Mumbai: Stating that triple talaq and polygamy are likely to be the next ground on which Hindutva will assert itself, writer, columnist and executive director of Amnesty International (India) Aakar Patel on Sunday questioned the motive behind the Modi government's stand on the matter.
In his weekly column titled 'Why Hindutva wants Uniform Civil Code' published in a local English daily, Patel said the country at present is ruled by a party with Hindutva ideology, at work to fulfill its long term controversial demands although they have negative intention and impact that might invite trouble in coming days.
"India is today under a party with an ideology, which is called Hindutva. This ideology has three demands: Abolishing of Article 370 of India’s Constitution, construction of the Ram Janmabhoomi temple at Ayodhya and enforcement of Uniform Civil Code.
"All the three issues require something from the minority communities. Article 370 requires Kashmir’s Muslim majority to give up their constitutional autonomy, the temple requires Muslims to give up their mosque, and the Uniform Civil Code requires them to give up their personal law.
"For this reason it is possible to view these demands as being negative and the product of a majoritarian impulse, rather than positive. I mean that they appear to be not as well-intended as those demanding the changes make it appear. This is validated by what happened to the temple movement once the mosque had been torn down by Hindutva. The movement collapsed because it was more negative, meaning against the mosque, than positive, meaning in favour of the temple", he said.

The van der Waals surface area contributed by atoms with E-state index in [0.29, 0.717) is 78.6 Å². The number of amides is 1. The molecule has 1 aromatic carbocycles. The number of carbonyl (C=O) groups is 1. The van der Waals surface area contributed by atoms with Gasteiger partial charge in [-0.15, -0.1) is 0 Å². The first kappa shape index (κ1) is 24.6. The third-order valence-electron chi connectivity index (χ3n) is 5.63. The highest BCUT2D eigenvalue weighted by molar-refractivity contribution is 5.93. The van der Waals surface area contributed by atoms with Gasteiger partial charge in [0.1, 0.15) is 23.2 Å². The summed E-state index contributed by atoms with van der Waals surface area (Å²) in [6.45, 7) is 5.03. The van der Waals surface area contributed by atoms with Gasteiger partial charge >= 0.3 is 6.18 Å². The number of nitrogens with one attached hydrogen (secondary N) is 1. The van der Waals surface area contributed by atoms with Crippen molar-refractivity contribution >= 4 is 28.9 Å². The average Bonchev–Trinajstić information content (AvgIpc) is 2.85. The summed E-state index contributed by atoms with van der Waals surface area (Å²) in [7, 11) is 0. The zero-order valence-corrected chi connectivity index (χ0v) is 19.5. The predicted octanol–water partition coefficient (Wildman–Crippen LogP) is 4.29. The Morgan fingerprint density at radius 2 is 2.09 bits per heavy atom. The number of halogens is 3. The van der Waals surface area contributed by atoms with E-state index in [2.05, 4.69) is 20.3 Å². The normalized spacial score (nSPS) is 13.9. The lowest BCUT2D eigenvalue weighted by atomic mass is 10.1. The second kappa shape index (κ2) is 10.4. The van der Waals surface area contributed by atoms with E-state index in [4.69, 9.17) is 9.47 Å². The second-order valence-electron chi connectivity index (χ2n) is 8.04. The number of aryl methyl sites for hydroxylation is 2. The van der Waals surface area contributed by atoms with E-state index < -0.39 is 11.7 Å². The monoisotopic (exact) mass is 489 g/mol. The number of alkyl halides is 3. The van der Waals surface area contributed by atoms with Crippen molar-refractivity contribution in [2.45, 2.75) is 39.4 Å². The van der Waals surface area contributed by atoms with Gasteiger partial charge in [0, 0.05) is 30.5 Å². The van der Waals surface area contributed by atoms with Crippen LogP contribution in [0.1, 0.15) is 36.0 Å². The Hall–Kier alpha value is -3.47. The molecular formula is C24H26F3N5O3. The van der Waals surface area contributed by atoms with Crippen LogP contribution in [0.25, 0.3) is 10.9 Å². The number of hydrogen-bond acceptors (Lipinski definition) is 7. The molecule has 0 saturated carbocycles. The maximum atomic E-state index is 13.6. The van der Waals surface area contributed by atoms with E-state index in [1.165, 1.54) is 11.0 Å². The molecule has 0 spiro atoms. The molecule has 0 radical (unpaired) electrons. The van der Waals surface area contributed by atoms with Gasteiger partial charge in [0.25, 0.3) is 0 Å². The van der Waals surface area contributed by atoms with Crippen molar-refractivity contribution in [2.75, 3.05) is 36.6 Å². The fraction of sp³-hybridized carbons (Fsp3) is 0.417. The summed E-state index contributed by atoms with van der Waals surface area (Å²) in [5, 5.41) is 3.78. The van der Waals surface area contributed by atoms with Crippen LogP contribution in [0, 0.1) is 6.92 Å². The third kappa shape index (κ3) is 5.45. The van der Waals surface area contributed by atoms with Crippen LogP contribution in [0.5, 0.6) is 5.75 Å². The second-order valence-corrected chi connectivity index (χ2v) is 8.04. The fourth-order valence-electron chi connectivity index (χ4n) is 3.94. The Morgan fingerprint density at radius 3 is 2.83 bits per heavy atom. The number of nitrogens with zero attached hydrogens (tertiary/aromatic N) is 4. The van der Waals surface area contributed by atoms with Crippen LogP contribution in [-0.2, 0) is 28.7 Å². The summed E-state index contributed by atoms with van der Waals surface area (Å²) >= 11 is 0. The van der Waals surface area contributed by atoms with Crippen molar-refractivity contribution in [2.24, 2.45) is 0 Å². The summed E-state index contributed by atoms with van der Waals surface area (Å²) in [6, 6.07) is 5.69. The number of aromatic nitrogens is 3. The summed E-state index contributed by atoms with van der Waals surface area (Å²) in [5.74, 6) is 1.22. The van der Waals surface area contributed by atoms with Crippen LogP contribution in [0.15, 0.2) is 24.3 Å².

On the question of polygamy, Patel exposed the Hindutva propaganda by citing data which shows Hindus outnumber Muslims when it comes to having more than one wife.
"The second issue is the matter of polygamy, which is where the real interest of Hindutva lies. It is felt that polygamy is the instrument through which Muslims reproduce faster than Hindus and at some point will become a majority.
"The incidence of polygamy is actually higher among Hindus than Muslims according to the data, but the perception is powerful enough to drive this demand for the Uniform Civil Code", he said.
Aakar Patel's article is published amid heated debate on the issue started after the Modi government submitted in the Supreme Court its stand supporting the demand to ban triple talaq and polygamy.
In its affidavit in Supreme Court on October 7, the Modi government argued that polygamy and Triple Talaq should be done away with, and said that such practices "cannot be regarded as essential or integral part of the religion".
On the other hand, the All India Muslim Personal Law Board (AIMPLB) is of the view that the government or the court have no right to interfere in their personal laws as per the constitution.